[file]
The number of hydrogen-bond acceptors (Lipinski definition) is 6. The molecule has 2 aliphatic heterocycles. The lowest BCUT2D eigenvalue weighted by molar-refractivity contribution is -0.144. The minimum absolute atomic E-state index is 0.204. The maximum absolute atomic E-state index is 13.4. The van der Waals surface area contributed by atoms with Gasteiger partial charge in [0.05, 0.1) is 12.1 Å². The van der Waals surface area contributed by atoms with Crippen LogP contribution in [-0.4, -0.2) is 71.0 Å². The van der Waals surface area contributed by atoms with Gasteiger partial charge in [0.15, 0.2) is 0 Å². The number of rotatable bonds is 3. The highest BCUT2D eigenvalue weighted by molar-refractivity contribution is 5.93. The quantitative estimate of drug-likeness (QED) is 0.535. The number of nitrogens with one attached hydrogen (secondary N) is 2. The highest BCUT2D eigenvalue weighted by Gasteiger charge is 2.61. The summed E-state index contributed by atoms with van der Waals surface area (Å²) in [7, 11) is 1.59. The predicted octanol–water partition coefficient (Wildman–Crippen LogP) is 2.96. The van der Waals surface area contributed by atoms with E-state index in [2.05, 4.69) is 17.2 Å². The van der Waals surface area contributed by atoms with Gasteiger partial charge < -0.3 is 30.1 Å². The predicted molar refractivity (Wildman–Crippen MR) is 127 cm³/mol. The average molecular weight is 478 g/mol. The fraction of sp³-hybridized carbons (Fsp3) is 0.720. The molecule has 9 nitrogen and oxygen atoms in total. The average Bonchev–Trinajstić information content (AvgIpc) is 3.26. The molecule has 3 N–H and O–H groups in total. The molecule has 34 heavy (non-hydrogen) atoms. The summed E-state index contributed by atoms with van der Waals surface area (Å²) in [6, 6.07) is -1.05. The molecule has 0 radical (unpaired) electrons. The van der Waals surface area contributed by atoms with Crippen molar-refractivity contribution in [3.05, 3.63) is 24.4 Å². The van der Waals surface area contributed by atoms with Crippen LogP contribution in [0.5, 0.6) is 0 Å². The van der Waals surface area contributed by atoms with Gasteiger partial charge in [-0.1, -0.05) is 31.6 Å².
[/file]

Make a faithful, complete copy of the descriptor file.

The number of hydrogen-bond acceptors (Lipinski definition) is 6. The molecule has 2 aliphatic heterocycles. The lowest BCUT2D eigenvalue weighted by molar-refractivity contribution is -0.144. The minimum absolute atomic E-state index is 0.204. The maximum absolute atomic E-state index is 13.4. The van der Waals surface area contributed by atoms with Gasteiger partial charge in [0.05, 0.1) is 12.1 Å². The van der Waals surface area contributed by atoms with Crippen LogP contribution in [-0.4, -0.2) is 71.0 Å². The van der Waals surface area contributed by atoms with Gasteiger partial charge in [0.15, 0.2) is 0 Å². The number of rotatable bonds is 3. The highest BCUT2D eigenvalue weighted by molar-refractivity contribution is 5.93. The quantitative estimate of drug-likeness (QED) is 0.535. The number of nitrogens with one attached hydrogen (secondary N) is 2. The highest BCUT2D eigenvalue weighted by Gasteiger charge is 2.61. The summed E-state index contributed by atoms with van der Waals surface area (Å²) in [7, 11) is 1.59. The predicted octanol–water partition coefficient (Wildman–Crippen LogP) is 2.96. The van der Waals surface area contributed by atoms with E-state index in [2.05, 4.69) is 17.2 Å². The van der Waals surface area contributed by atoms with Gasteiger partial charge < -0.3 is 30.1 Å². The predicted molar refractivity (Wildman–Crippen MR) is 127 cm³/mol. The average molecular weight is 478 g/mol. The fraction of sp³-hybridized carbons (Fsp3) is 0.720. The molecule has 9 nitrogen and oxygen atoms in total. The average Bonchev–Trinajstić information content (AvgIpc) is 3.26. The molecule has 3 N–H and O–H groups in total. The molecule has 34 heavy (non-hydrogen) atoms. The summed E-state index contributed by atoms with van der Waals surface area (Å²) in [6, 6.07) is -1.05. The molecule has 0 radical (unpaired) electrons. The van der Waals surface area contributed by atoms with Crippen molar-refractivity contribution in [3.05, 3.63) is 24.4 Å². The van der Waals surface area contributed by atoms with Crippen LogP contribution in [0.5, 0.6) is 0 Å². The van der Waals surface area contributed by atoms with Gasteiger partial charge in [-0.1, -0.05) is 31.6 Å².